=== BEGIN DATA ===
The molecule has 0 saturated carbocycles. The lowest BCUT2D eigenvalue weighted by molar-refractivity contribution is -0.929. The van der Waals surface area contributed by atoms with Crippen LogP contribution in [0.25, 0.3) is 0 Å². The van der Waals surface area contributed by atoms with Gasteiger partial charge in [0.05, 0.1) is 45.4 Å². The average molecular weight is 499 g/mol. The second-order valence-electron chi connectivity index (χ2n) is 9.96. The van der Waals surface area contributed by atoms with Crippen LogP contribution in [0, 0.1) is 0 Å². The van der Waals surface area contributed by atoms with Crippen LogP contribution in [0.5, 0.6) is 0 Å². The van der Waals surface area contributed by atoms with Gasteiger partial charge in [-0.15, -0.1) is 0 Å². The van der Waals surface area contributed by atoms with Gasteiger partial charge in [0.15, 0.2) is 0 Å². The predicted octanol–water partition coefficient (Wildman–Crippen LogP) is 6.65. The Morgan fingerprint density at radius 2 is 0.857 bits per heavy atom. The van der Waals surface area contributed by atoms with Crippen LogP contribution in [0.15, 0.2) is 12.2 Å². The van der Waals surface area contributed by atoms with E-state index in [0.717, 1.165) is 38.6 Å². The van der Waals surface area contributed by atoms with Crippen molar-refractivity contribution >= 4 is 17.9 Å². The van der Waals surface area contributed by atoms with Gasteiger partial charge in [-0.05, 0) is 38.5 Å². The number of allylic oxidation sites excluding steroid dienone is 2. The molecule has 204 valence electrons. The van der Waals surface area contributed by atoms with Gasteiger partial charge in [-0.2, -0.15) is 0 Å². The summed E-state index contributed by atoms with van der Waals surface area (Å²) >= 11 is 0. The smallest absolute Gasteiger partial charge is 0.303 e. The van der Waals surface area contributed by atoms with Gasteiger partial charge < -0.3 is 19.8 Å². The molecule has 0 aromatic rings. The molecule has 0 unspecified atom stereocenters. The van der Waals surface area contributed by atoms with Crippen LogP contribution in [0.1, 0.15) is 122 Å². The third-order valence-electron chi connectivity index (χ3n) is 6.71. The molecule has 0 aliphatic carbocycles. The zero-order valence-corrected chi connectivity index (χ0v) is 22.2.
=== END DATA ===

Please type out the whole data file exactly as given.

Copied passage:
The molecule has 0 saturated carbocycles. The lowest BCUT2D eigenvalue weighted by molar-refractivity contribution is -0.929. The van der Waals surface area contributed by atoms with Crippen LogP contribution in [0.25, 0.3) is 0 Å². The van der Waals surface area contributed by atoms with Gasteiger partial charge in [0.05, 0.1) is 45.4 Å². The average molecular weight is 499 g/mol. The second-order valence-electron chi connectivity index (χ2n) is 9.96. The van der Waals surface area contributed by atoms with Crippen LogP contribution in [0, 0.1) is 0 Å². The van der Waals surface area contributed by atoms with Crippen LogP contribution in [0.5, 0.6) is 0 Å². The van der Waals surface area contributed by atoms with Gasteiger partial charge in [-0.15, -0.1) is 0 Å². The van der Waals surface area contributed by atoms with Gasteiger partial charge in [0.15, 0.2) is 0 Å². The predicted octanol–water partition coefficient (Wildman–Crippen LogP) is 6.65. The Morgan fingerprint density at radius 2 is 0.857 bits per heavy atom. The van der Waals surface area contributed by atoms with Crippen LogP contribution in [0.15, 0.2) is 12.2 Å². The van der Waals surface area contributed by atoms with E-state index in [0.717, 1.165) is 38.6 Å². The van der Waals surface area contributed by atoms with Crippen molar-refractivity contribution >= 4 is 17.9 Å². The van der Waals surface area contributed by atoms with Gasteiger partial charge in [-0.05, 0) is 38.5 Å². The number of allylic oxidation sites excluding steroid dienone is 2. The molecule has 204 valence electrons. The van der Waals surface area contributed by atoms with Gasteiger partial charge in [-0.2, -0.15) is 0 Å². The summed E-state index contributed by atoms with van der Waals surface area (Å²) >= 11 is 0. The smallest absolute Gasteiger partial charge is 0.303 e. The van der Waals surface area contributed by atoms with Gasteiger partial charge < -0.3 is 19.8 Å². The molecule has 0 aromatic rings. The molecule has 0 unspecified atom stereocenters. The van der Waals surface area contributed by atoms with Crippen LogP contribution in [0.1, 0.15) is 122 Å². The third-order valence-electron chi connectivity index (χ3n) is 6.71. The molecule has 0 aliphatic carbocycles. The zero-order valence-corrected chi connectivity index (χ0v) is 22.2.